If you are having a problem accepting yourself, review this list daily!

Who Am I?

I am the salt of the earth (Matt. 5:13)

I am the light of the world (Matt. 5:14)

I am a child of God (John 1:12)

I am part of the true vine, a channel of Christ’s life (John 15:1,5)

I am Christ’s friend (John 15:15)

I am chosen and appointed by Christ to bear His fruit (John 15:16)

I am a son of God; God is spiritually my Father (Rom. 8:14,15; Gal. 3:26; 4:6)

I am a temple–a dwelling place–of God. His Spirit and His life dwells in me (I Cor. 3:16; 6:19)

I am a new creation (II Cor. 5:17)

I am reconciled to God and am a minister of reconciliation (II Cor. 5:18,19)

I am a son of God and one in Christ (Gal. 3:26,28)

I am an heir of God since I am a son (daughter) of God (Gal. 4:6,7)

I am a saint (Eph. 1:1; I Cor. 1:2; Phil. 1:1; Col. 1:2)

I am God’s workmanship–His handiwork–born anew in Christ to do His work (Eph. 2:10)

I am righteous and holy (Eph. 4:24)

I am a citizen of heaven, seated in heaven right now (Phil. 3:20; Eph. 2:6)

I am hidden with Christ in God (Col. 3:3)

I am an expression of the life of Christ because He is my life (Col. 3:4)

I am chosen of God, holy and dearly loved (Col. 3:12; I Thess. 1:4)

I am a son (daughter) of light and not of darkness (I Thess. 5:5)

I am a holy partaker of a heaven calling (Heb. 3;1)

I am an alien and stranger to this world in which I am temporarily live (I Pet. 2:11)

I am born of God, and the evil one–the devil–cannot touch me (I John 5:18)

Time Robbers That Cause Us Not to Open Our Homes

The author, Og Mandino said, “Live this day as if it were your last. Today will never happen again; make the best of it.”

Will Rogers once said, “It’s not so much what you do each day; it’s what you get done that counts.” We can fill our days with so much activity that nothing gets done. You must have a plan each day in order to get things done. Do you ever feel that you are in a vicious circle with so many things to do that you never get caught up? How can you get out of the cycle? By strategic planning and organizing, you can accomplish more and make life easier.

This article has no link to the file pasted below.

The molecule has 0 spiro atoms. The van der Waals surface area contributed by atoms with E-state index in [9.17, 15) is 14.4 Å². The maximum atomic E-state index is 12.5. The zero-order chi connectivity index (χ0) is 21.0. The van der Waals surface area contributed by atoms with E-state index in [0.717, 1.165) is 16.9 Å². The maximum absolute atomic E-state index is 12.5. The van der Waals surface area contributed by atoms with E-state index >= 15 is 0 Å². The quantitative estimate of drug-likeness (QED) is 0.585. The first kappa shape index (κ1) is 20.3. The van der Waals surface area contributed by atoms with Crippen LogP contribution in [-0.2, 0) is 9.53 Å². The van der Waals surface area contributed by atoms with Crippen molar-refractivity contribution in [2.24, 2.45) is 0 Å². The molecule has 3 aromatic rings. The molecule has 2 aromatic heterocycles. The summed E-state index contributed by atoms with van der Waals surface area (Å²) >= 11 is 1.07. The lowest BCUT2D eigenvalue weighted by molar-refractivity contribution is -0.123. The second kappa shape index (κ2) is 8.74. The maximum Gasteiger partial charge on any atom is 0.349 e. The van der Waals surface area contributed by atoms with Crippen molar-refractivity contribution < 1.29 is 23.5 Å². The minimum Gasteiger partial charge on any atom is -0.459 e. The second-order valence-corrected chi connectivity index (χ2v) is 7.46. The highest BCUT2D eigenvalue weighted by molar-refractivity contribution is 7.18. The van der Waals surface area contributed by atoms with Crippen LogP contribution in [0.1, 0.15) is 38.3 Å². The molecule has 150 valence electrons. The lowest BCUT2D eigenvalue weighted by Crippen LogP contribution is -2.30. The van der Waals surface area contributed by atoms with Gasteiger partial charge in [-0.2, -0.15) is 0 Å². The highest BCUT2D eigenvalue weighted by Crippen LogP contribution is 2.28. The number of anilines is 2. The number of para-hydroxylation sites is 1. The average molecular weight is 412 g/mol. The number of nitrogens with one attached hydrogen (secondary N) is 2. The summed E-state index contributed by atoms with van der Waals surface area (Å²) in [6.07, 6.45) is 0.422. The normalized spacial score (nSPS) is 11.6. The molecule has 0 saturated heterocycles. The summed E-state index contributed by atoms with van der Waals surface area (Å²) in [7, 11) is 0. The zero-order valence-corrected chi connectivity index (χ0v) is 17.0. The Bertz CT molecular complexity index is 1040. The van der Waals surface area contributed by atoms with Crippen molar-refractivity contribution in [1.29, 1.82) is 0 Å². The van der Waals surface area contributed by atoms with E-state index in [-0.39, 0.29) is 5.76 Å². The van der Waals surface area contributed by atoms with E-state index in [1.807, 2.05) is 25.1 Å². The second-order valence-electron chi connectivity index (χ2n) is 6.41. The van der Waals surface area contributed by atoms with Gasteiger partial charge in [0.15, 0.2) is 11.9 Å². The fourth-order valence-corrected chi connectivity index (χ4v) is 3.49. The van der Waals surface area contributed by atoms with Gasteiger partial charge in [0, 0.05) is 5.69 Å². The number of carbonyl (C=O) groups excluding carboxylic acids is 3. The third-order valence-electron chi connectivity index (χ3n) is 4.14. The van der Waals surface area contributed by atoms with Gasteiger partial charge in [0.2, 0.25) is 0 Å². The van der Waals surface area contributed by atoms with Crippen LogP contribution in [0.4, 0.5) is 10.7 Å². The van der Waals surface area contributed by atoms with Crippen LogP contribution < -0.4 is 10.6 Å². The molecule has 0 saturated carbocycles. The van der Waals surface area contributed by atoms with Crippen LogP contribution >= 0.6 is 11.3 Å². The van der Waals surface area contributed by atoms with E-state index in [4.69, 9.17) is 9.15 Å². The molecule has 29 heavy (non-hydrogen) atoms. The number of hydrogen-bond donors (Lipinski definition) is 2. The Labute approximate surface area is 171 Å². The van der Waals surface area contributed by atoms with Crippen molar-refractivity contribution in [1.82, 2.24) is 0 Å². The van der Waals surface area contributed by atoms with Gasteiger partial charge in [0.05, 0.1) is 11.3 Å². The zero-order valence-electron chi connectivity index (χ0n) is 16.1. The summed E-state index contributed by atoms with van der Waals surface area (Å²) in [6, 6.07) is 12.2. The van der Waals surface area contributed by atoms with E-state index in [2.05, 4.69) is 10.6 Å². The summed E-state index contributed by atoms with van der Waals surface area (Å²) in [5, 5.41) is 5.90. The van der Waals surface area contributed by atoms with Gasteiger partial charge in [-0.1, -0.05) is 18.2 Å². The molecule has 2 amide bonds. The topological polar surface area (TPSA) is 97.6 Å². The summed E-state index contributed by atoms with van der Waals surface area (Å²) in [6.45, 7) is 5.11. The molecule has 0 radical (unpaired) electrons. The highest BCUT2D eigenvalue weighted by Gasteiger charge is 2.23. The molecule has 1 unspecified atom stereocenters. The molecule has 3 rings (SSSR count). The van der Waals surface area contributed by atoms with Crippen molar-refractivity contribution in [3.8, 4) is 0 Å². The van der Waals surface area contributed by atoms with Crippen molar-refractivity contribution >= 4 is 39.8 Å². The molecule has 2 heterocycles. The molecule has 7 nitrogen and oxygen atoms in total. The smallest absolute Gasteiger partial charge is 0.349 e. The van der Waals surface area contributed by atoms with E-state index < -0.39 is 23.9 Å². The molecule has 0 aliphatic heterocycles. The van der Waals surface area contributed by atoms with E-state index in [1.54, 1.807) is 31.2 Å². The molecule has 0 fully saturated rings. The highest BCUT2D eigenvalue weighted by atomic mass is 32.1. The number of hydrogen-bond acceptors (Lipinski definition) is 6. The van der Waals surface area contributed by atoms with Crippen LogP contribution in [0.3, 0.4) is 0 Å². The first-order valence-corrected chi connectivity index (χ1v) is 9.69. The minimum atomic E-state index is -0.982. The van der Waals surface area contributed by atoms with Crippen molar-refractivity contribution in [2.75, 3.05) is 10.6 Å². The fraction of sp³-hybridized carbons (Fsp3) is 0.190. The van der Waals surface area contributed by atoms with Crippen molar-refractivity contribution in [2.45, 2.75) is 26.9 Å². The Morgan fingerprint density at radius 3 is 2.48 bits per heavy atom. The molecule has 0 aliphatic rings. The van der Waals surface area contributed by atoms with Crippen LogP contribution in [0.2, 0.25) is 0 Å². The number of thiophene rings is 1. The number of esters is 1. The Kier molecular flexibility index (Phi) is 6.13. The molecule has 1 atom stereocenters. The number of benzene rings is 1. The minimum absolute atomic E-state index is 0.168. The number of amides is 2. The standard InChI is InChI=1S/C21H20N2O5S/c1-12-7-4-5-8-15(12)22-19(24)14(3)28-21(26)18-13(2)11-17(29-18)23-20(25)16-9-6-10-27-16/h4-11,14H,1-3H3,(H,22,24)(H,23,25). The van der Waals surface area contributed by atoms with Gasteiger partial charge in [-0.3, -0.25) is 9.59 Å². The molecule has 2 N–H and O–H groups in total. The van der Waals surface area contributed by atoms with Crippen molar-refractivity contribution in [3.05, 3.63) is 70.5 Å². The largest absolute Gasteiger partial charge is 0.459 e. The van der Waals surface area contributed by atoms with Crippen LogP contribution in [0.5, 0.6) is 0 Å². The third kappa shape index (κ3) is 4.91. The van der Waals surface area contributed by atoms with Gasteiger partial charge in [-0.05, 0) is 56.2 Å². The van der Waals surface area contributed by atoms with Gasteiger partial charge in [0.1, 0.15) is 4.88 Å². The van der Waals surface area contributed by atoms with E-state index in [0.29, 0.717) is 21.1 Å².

We waste valuable time on trivial matters, and we leave the most important things in life undone. In the book A Better Way to Live Mr. Mandino states, “Never again clutter your days or nights with so many menial and unimportant things that you have no time to accept a real challenge when it comes along. You are not here to fritter away precious hours. Making small changes in your routine, you have the ability to accomplish more than you thought ever possible.”

The worst things that we face in organizing are time robbers. What are some of these time robbers?

1.  Not scheduling daily and weekly activities

2.  Leaving important tasks undone  and procrastinating

3.  Having no personal goals or deadlines

4.  Not exhibiting any personal organization skills

5.  Too much socializing and too many telephone interruptions

6.  Trying to please too many  people with unimportant things

7.  Trying to be a perfectionist in daily activities.

 

Setting Goals Is Part of Hospitality

If you plan to accomplish anything in this lifetime, you must have some goals and plans or nothing will get done.

Goals can be for personal development, marriage, or  family.  Have you ever considered making goals for hospitality and outreach?

This week look around at the people in your churches.  You do not have to look very far to find fainthearted and discouraged people.

The Bible says in Philippians 2:4 says, “Look not every man on his own things, but every man on the things of others.”  Many times we are so busy with life that we fail to reach out and encourage others.